Beyoncé’s song “Formation” has lyrical representations about black power and converses on the power dynamics in contemporary America. In this section, we will take a closer look at the song’s iconography and consider it in the greater conversation of Beyoncé’s feminist role, to better understand what she is really saying.
Beyoncé’s lines of “Okay, ladies, now let’s get in formation, cause I slay” paints a picture of a strong group of women who try to achieve independence as best they can. According to Ranjoo Herr, a professor at Bentley University, the transnational feminism that bonds all feminist women is as follows:
As feminists attempt to ‘expand the commonality and solidarity’ of women’s struggle, they must overcome ‘social forces that divide women from each other,’ such as ‘race, class, sexual orientation, colonialism, poverty, religion, nationality.’
To dive a little deeper into that, not only do women need to overcome all social forces to become a part of the transnational feminist movement, they must become more coordinated in order to join together as would be productive. Herr goes on to quote famous feminist and social activist Robin Morgan, saying:
According to Morgan, women have ‘‘shared attitudes’’ because of ‘‘a common condition which, despite variations in degree, is experienced by all human beings who are born female’’ (p. 2). Based on ‘‘a shared biology,’’ women all over the world must launch a ‘‘coordinated’’ resistance (p. 34) against a universal ‘‘patriarchal mentality’’ (p. 1, all italics in the original).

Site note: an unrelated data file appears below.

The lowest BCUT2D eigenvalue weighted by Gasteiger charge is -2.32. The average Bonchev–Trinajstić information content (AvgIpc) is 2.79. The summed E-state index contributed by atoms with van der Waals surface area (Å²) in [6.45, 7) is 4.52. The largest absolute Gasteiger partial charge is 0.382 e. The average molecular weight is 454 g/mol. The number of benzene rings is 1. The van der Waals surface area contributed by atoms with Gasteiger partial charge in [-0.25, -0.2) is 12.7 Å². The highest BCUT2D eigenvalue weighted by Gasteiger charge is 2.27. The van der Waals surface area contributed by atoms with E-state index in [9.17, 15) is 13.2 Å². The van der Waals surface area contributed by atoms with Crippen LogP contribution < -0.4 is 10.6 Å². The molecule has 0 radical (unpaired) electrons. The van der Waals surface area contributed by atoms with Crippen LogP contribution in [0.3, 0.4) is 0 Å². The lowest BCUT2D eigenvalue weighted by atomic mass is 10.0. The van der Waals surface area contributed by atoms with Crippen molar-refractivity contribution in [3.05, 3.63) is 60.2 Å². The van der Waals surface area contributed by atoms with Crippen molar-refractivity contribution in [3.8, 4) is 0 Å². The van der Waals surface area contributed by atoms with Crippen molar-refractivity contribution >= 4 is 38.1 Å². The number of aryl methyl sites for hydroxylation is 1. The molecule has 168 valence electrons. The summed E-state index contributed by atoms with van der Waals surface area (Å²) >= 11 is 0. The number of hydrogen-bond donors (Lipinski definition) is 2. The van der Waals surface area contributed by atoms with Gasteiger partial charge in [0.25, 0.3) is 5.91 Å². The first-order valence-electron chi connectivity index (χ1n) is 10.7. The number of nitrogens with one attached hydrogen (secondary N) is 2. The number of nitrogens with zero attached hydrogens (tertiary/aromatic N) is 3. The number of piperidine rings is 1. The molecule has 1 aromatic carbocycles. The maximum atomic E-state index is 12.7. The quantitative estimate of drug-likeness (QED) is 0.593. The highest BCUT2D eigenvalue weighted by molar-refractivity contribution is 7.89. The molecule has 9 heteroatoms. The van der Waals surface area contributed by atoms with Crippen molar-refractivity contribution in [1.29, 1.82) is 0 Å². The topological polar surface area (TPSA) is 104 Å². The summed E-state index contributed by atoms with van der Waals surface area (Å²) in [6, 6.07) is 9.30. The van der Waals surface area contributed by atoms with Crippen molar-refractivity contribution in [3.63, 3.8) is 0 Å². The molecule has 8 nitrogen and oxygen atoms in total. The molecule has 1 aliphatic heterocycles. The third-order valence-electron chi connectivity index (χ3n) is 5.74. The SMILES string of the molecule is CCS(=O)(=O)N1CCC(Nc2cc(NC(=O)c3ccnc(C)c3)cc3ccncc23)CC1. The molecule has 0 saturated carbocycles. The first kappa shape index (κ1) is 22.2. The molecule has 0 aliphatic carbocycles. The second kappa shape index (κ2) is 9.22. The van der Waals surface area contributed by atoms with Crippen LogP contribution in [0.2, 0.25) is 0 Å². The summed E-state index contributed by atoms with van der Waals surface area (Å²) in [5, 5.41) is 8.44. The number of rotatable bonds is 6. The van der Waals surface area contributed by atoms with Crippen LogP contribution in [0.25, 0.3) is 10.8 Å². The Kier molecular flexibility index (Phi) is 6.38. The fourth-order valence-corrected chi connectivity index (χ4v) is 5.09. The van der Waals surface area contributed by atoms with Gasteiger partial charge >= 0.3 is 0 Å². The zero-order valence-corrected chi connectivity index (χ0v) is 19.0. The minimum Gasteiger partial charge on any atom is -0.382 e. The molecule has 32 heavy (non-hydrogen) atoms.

According to critics, “Formation” represents this shared attitude. Writer Melissa Harris-Perry references “Formation” in her attempt to gather many critics opinions to parse through them. She says self-referentially “I like to think of this as MHP’s lemonade stand, getting in formation about Bey’s latest contribution” (Harris-Perry 1).
Not all critics see “Formation” as a call to arms, however. Alicia Wallace writes that “as feminism got a wave of renewed popularity, Beyoncé quickly affixed the title of feminist to herself. She did not go to great lengths to live it, but chose to perform it,” arguing that Beyoncé is irrevocably false in her intentions when it comes to “Formation” and its messages, exploiting that world instead of respecting it (Wallace 195).
Along similar lines, not all critics see the resistance as proposed by Beyoncé to be the kind of action he or she would like to take. In an essay taking a critical stance against Beyoncé’s mentality on Lemonade, bell hooks says:
Female violence is no more liberatory than male violence. And when violence is made to look sexy and eroticized, as in the Lemonade sexy-dress street scene, it does not serve to undercut the prevailing cultural sentiment that it is acceptable to use violence to reinforce domination, especially in relations between men and women. Violence does not create positive change.
In regard to Beyoncé’s resistance-fueled album. She does not see a progression in Beyoncé’s worldview, but rather that it destroys instead of builds.
- “Melissa Harris-Perry’s ‘Lemonade’ Round Table”. ELLE, 2019, https://www.elle.com/culture/music/a35903/lemonade-call-and-response/.
- Herr, Ranjoo. Philarchive.Org, 2019, https://philarchive.org/archive/HERTWT-2.
- Institute, bell. “Moving Beyond Pain”. Bell Hooks Institute, 2019, http://www.bellhooksinstitute.com/blog/2016/5/9/moving-beyond-pain.
- Wallace, Alicia. “A Critical View Of Beyonce’s “Formation””. Muse.Jhu.Edu, 2019, https://muse.jhu.edu/article/681979/pdf.